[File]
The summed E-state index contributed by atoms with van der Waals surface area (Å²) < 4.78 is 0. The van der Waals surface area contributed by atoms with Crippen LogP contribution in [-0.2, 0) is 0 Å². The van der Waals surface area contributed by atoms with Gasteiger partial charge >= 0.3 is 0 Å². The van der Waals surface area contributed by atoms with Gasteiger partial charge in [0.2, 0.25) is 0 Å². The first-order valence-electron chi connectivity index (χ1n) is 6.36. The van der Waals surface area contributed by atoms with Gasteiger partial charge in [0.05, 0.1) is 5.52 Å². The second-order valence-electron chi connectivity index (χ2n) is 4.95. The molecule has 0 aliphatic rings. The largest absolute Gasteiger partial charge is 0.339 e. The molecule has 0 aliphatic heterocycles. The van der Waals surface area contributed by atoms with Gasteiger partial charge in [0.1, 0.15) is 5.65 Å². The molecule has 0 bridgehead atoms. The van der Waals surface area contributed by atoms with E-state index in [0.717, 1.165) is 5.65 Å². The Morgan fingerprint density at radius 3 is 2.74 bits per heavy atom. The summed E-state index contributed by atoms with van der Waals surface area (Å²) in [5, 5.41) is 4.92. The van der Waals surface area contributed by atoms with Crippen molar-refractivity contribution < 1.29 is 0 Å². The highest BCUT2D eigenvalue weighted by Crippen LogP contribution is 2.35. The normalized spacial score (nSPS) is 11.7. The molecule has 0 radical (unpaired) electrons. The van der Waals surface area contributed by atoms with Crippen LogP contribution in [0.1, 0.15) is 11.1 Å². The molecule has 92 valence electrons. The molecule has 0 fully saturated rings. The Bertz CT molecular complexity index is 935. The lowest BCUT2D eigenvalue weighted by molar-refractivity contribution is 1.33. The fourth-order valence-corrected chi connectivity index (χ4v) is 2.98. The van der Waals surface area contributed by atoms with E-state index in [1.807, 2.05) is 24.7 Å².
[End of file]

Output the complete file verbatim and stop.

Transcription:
The summed E-state index contributed by atoms with van der Waals surface area (Å²) < 4.78 is 0. The van der Waals surface area contributed by atoms with Crippen LogP contribution in [-0.2, 0) is 0 Å². The van der Waals surface area contributed by atoms with Gasteiger partial charge >= 0.3 is 0 Å². The van der Waals surface area contributed by atoms with Gasteiger partial charge in [0.2, 0.25) is 0 Å². The first-order valence-electron chi connectivity index (χ1n) is 6.36. The van der Waals surface area contributed by atoms with Gasteiger partial charge in [0.05, 0.1) is 5.52 Å². The second-order valence-electron chi connectivity index (χ2n) is 4.95. The molecule has 0 aliphatic rings. The largest absolute Gasteiger partial charge is 0.339 e. The molecule has 0 aliphatic heterocycles. The van der Waals surface area contributed by atoms with Gasteiger partial charge in [0.1, 0.15) is 5.65 Å². The molecule has 0 bridgehead atoms. The van der Waals surface area contributed by atoms with E-state index in [0.717, 1.165) is 5.65 Å². The Morgan fingerprint density at radius 3 is 2.74 bits per heavy atom. The summed E-state index contributed by atoms with van der Waals surface area (Å²) in [5, 5.41) is 4.92. The van der Waals surface area contributed by atoms with Crippen molar-refractivity contribution < 1.29 is 0 Å². The highest BCUT2D eigenvalue weighted by Crippen LogP contribution is 2.35. The normalized spacial score (nSPS) is 11.7. The molecule has 0 radical (unpaired) electrons. The van der Waals surface area contributed by atoms with Crippen LogP contribution in [0.1, 0.15) is 11.1 Å². The molecule has 92 valence electrons. The molecule has 0 fully saturated rings. The Bertz CT molecular complexity index is 935. The lowest BCUT2D eigenvalue weighted by molar-refractivity contribution is 1.33. The fourth-order valence-corrected chi connectivity index (χ4v) is 2.98. The van der Waals surface area contributed by atoms with E-state index in [1.807, 2.05) is 24.7 Å².